Could Phytobiotics replace Antibiotics as Feed Additives to Stimulate Production Performance and Health Status in Poultry? An Overview
Keywords:Antibiotics resistance, antimicrobial properties, growth promoter, immunomodulatory, plant products, poultry industry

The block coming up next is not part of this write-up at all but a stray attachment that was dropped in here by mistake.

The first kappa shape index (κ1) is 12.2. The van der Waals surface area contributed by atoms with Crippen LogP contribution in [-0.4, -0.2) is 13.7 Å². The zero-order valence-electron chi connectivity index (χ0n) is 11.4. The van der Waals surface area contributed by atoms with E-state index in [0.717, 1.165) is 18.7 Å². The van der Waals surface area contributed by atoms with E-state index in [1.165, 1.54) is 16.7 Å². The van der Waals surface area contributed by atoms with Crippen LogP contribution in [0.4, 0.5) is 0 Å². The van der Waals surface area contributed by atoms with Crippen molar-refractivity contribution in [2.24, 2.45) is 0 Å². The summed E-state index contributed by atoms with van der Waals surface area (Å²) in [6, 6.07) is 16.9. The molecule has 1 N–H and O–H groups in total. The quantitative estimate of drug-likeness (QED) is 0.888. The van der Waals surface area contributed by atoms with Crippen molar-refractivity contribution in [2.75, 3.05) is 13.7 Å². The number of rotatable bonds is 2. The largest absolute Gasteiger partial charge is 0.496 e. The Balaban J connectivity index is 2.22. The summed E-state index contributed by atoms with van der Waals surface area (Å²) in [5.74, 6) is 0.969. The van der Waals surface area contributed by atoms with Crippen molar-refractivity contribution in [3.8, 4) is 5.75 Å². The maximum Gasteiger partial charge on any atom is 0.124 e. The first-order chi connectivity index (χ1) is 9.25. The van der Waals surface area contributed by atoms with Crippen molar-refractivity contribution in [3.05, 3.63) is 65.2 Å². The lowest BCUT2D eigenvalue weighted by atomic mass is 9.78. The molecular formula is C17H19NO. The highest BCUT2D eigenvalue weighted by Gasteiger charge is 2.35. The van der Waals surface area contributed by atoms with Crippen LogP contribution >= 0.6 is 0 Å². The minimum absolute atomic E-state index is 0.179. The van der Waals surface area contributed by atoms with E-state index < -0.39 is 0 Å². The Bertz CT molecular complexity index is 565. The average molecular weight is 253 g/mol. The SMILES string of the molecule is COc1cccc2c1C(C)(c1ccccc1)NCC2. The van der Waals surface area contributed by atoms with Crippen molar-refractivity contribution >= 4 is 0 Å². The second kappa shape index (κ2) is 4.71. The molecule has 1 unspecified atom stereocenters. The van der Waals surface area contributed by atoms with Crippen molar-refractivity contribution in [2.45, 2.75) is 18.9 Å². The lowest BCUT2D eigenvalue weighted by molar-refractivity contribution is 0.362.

In the poultry industry, using antibiotics as growth promoters has been found to significantly increase feed conversion efficiency and growth performance. Nevertheless, excessive use of antibiotics in the poultry production cycle may also lead to antimicrobial resistance in both poultry and humans. With regard to food safety reasons, most developed countries have banned the use of antibiotics in all animal feeds. Consequently, it may be necessary to explore other preventive alternatives for disease prevention and to stimulate fast growth rate in poultry. The interest in using phytobiotics as an alternative feed additive in poultry diets has increased following its natural, residue-free, and less toxic properties in contrast to synthetic antibiotics. Therefore, this review shed the light on the influences of using phytobiotics as a feed additive in commercial poultry diets and the results on the production performances and health status. Phytobiotics like cinnamon, cumin, oregano, clove, thyme, rosemary, sage, green tea, garlic, fenugreek, pepper, ginger, and other plant mixtures were found to consist of growth-promoting properties that enhance digestibility, stimulate feed intake, and improve growth in poultry. The carry-over effect leads to improved carcass characteristics and meat quality as value-added products. Additionally, various studies have also reported that some plant extracts from thyme, turmeric, lemon, green tea, cinnamon, cumin, wild mushroom, and garlic have antimicrobial effects as well as immunomodulatory function when they are complemented in poultry diets. In summary, phytobiotics can be used effectively to replace antibiotics as feed additives in enhancing production and health performances of poultry for food security while preventing antibiotic resistance.
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